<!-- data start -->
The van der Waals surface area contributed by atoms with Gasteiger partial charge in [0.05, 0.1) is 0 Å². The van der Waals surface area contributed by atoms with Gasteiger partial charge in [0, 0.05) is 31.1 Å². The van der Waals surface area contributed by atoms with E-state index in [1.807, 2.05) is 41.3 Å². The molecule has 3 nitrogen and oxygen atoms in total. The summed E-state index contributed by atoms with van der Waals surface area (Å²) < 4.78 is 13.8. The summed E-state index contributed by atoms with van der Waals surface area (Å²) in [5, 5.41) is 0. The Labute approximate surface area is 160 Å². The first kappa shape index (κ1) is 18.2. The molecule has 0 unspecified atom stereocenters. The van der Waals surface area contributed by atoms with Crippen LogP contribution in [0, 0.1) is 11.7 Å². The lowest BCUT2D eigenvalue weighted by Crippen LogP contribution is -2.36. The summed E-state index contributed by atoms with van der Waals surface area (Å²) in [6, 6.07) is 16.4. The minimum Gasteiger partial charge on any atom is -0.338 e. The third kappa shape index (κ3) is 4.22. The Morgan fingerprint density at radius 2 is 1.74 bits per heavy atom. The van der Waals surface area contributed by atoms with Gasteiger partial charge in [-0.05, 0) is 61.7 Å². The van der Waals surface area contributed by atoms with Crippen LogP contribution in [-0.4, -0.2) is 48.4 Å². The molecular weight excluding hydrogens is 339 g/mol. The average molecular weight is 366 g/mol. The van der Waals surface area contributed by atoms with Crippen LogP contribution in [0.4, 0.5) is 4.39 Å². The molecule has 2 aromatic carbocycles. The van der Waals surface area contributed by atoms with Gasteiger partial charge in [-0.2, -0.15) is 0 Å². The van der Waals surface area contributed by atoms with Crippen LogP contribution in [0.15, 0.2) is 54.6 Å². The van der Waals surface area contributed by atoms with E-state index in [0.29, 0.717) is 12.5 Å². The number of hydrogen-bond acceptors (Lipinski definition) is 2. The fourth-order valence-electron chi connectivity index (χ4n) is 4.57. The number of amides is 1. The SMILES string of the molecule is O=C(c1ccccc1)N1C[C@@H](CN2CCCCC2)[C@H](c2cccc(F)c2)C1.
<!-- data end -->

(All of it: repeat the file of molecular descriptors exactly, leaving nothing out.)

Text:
The van der Waals surface area contributed by atoms with Gasteiger partial charge in [0.05, 0.1) is 0 Å². The van der Waals surface area contributed by atoms with Gasteiger partial charge in [0, 0.05) is 31.1 Å². The van der Waals surface area contributed by atoms with E-state index in [1.807, 2.05) is 41.3 Å². The molecule has 3 nitrogen and oxygen atoms in total. The summed E-state index contributed by atoms with van der Waals surface area (Å²) < 4.78 is 13.8. The summed E-state index contributed by atoms with van der Waals surface area (Å²) in [5, 5.41) is 0. The Labute approximate surface area is 160 Å². The first kappa shape index (κ1) is 18.2. The molecule has 0 unspecified atom stereocenters. The van der Waals surface area contributed by atoms with Crippen LogP contribution in [0, 0.1) is 11.7 Å². The lowest BCUT2D eigenvalue weighted by Crippen LogP contribution is -2.36. The summed E-state index contributed by atoms with van der Waals surface area (Å²) in [6, 6.07) is 16.4. The minimum Gasteiger partial charge on any atom is -0.338 e. The third kappa shape index (κ3) is 4.22. The Morgan fingerprint density at radius 2 is 1.74 bits per heavy atom. The van der Waals surface area contributed by atoms with Gasteiger partial charge in [-0.05, 0) is 61.7 Å². The van der Waals surface area contributed by atoms with Crippen LogP contribution in [-0.4, -0.2) is 48.4 Å². The molecular weight excluding hydrogens is 339 g/mol. The average molecular weight is 366 g/mol. The van der Waals surface area contributed by atoms with Crippen LogP contribution in [0.4, 0.5) is 4.39 Å². The molecule has 2 aromatic carbocycles. The van der Waals surface area contributed by atoms with Gasteiger partial charge in [-0.2, -0.15) is 0 Å². The van der Waals surface area contributed by atoms with Crippen LogP contribution in [0.15, 0.2) is 54.6 Å². The van der Waals surface area contributed by atoms with E-state index in [0.29, 0.717) is 12.5 Å². The number of hydrogen-bond acceptors (Lipinski definition) is 2. The fourth-order valence-electron chi connectivity index (χ4n) is 4.57. The number of amides is 1. The SMILES string of the molecule is O=C(c1ccccc1)N1C[C@@H](CN2CCCCC2)[C@H](c2cccc(F)c2)C1.